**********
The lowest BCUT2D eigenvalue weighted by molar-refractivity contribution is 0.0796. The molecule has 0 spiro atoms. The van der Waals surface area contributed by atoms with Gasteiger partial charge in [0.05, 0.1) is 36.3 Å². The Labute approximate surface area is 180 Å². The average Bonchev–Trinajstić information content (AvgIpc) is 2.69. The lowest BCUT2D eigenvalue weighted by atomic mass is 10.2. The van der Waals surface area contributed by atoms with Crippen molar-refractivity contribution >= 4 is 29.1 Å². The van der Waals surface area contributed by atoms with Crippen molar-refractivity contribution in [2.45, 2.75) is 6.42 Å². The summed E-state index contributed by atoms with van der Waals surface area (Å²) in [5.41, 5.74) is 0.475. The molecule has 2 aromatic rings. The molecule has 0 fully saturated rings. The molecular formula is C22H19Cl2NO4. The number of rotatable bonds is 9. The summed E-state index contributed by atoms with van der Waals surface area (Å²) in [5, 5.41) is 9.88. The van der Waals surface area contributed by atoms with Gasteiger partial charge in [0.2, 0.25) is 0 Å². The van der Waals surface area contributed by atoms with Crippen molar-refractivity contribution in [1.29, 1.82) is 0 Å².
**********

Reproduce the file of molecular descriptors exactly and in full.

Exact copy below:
The lowest BCUT2D eigenvalue weighted by molar-refractivity contribution is 0.0796. The molecule has 0 spiro atoms. The van der Waals surface area contributed by atoms with Gasteiger partial charge in [0.05, 0.1) is 36.3 Å². The Labute approximate surface area is 180 Å². The average Bonchev–Trinajstić information content (AvgIpc) is 2.69. The lowest BCUT2D eigenvalue weighted by atomic mass is 10.2. The van der Waals surface area contributed by atoms with Crippen molar-refractivity contribution >= 4 is 29.1 Å². The van der Waals surface area contributed by atoms with Crippen molar-refractivity contribution in [2.45, 2.75) is 6.42 Å². The summed E-state index contributed by atoms with van der Waals surface area (Å²) in [5.41, 5.74) is 0.475. The molecule has 2 aromatic rings. The molecule has 0 fully saturated rings. The molecular formula is C22H19Cl2NO4. The number of rotatable bonds is 9. The summed E-state index contributed by atoms with van der Waals surface area (Å²) in [5, 5.41) is 9.88. The van der Waals surface area contributed by atoms with Gasteiger partial charge in [0.2, 0.25) is 0 Å². The van der Waals surface area contributed by atoms with Crippen molar-refractivity contribution in [1.29, 1.82) is 0 Å².